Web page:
1. Research article

    Smoking is associated with the concurrent presence of multiple autoantibodies in rheumatoid arthritis rather than with anti-citrullinated protein antibodies per se: a multicenter cohort study

    Tineke J. van Wesemael, Sofia Ajeganova, Jennifer Humphreys, Chikashi Terao, Ammar Muhammad, Deborah P. M. Symmons, Alex J. MacGregor, Ingiäld Hafström, Leendert A. Trouw, Annette H. M. van der Helm-van Mil, Tom W. J. Huizinga, Tsuneyo Mimori, René E. M. Toes, Fumihiko Matsuda, Björn Svensson, Suzanne M. M. Verstappen…

    Published on: 1 December 2016

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Aims and scope

Arthritis Research & Therapy is an international, peer-reviewed online journal, publishing original research, reviews, commentaries and reports. The major focus of the journal is on cellular and molecular mechanisms of arthritis, musculoskeletal conditions and systemic autoimmune rheumatic diseases and translation of this knowledge into advances in clinical care. Original basic, translational laboratory and clinical research is considered for publication along with results of early and late phase therapeutic trials.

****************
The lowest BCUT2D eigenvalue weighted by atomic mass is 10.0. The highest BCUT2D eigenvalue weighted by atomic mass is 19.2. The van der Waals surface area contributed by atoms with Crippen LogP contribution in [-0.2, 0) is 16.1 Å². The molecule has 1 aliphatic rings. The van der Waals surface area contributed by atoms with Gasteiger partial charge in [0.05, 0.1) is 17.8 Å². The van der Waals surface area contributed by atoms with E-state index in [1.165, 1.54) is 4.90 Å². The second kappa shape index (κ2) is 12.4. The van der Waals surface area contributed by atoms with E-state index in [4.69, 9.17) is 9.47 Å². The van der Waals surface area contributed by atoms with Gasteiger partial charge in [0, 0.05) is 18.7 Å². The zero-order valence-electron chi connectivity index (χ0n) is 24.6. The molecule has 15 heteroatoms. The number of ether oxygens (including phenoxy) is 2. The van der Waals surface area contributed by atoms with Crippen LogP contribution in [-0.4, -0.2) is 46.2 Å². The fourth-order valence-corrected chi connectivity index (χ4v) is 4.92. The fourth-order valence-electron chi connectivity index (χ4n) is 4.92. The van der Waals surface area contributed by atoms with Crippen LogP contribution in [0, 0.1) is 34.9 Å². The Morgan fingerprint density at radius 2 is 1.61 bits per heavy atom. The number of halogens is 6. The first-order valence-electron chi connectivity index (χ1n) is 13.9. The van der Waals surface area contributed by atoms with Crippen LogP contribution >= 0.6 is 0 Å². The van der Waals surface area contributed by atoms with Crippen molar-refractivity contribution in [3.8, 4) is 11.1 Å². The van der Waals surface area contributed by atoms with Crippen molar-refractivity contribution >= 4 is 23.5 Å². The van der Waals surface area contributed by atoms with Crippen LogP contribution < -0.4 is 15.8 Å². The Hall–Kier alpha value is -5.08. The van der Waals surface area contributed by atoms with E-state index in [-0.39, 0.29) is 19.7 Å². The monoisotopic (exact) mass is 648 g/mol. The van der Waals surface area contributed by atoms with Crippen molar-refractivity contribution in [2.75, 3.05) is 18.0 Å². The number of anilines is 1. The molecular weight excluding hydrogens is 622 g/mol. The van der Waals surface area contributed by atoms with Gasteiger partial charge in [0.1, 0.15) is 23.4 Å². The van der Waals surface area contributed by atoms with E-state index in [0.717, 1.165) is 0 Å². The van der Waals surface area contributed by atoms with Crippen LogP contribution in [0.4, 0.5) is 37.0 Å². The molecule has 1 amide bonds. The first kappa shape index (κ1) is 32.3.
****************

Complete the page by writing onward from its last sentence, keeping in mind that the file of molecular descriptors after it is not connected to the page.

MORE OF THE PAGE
Review series: New technologies

Written by renowned experts in the field, this collection of open access Review articles explores the use of RNA sequencing, cytometry, metabolomics and next-generation DNA sequencing in rheumatic disease.

Featured review: Progress in defining clinically meaningful changes for clinical trials in nonrenal manifestations of SLE disease activity

“Since 2002, one new agent has been approved by the US Food and Drug Administration for systemic lupus erythematosus (SLE). Experiences from the field conducting trials of all the agents tested during this period have provided valuable practical insights. These insights harnessed with basic methodological work on the minimal clinically important difference (MCID) should improve the efficiency and the clinical relevance of future trials.”

This review, by Choi et al., provides an update on methods to determine a clinically meaningful difference when conducting trials of new agents for SLE.